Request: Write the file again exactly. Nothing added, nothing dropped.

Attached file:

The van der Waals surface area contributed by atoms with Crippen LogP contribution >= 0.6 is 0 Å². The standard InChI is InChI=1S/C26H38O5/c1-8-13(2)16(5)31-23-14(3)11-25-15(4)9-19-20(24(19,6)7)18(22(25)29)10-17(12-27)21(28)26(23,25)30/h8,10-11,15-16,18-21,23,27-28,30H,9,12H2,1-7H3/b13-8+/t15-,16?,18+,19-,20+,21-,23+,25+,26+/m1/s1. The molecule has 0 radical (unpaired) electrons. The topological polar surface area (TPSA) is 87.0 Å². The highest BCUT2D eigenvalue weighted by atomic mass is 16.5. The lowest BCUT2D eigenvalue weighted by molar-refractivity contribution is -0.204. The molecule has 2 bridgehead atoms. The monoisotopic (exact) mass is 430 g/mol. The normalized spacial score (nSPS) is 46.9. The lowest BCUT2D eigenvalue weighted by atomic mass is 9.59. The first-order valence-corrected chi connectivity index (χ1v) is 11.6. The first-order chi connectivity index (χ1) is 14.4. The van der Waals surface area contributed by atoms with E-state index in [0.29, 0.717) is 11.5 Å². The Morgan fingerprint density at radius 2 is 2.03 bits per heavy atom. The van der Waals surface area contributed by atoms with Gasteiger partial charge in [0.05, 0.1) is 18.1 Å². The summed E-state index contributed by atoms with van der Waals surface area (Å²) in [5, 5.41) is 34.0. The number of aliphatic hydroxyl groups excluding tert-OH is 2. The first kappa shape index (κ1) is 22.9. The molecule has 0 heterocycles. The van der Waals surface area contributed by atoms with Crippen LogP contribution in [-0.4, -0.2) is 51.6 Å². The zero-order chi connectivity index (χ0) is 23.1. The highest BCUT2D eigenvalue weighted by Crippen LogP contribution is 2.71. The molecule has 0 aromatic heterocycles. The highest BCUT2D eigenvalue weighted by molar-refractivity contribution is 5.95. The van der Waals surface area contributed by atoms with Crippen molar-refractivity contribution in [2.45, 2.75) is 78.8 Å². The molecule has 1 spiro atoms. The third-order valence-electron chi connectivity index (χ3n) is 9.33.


The van der Waals surface area contributed by atoms with Crippen LogP contribution >= 0.6 is 0 Å². The standard InChI is InChI=1S/C26H38O5/c1-8-13(2)16(5)31-23-14(3)11-25-15(4)9-19-20(24(19,6)7)18(22(25)29)10-17(12-27)21(28)26(23,25)30/h8,10-11,15-16,18-21,23,27-28,30H,9,12H2,1-7H3/b13-8+/t15-,16?,18+,19-,20+,21-,23+,25+,26+/m1/s1. The molecule has 0 radical (unpaired) electrons. The topological polar surface area (TPSA) is 87.0 Å². The highest BCUT2D eigenvalue weighted by atomic mass is 16.5. The lowest BCUT2D eigenvalue weighted by molar-refractivity contribution is -0.204. The molecule has 2 bridgehead atoms. The monoisotopic (exact) mass is 430 g/mol. The normalized spacial score (nSPS) is 46.9. The lowest BCUT2D eigenvalue weighted by atomic mass is 9.59. The first-order valence-corrected chi connectivity index (χ1v) is 11.6. The first-order chi connectivity index (χ1) is 14.4. The van der Waals surface area contributed by atoms with E-state index in [0.29, 0.717) is 11.5 Å². The Morgan fingerprint density at radius 2 is 2.03 bits per heavy atom. The van der Waals surface area contributed by atoms with Gasteiger partial charge in [0.05, 0.1) is 18.1 Å². The summed E-state index contributed by atoms with van der Waals surface area (Å²) in [5, 5.41) is 34.0. The number of aliphatic hydroxyl groups excluding tert-OH is 2. The first kappa shape index (κ1) is 22.9. The molecule has 0 heterocycles. The van der Waals surface area contributed by atoms with Crippen LogP contribution in [-0.4, -0.2) is 51.6 Å². The zero-order chi connectivity index (χ0) is 23.1. The highest BCUT2D eigenvalue weighted by Crippen LogP contribution is 2.71. The molecule has 0 aromatic heterocycles. The highest BCUT2D eigenvalue weighted by molar-refractivity contribution is 5.95. The van der Waals surface area contributed by atoms with Crippen molar-refractivity contribution in [2.45, 2.75) is 78.8 Å². The molecule has 1 spiro atoms. The third-order valence-electron chi connectivity index (χ3n) is 9.33.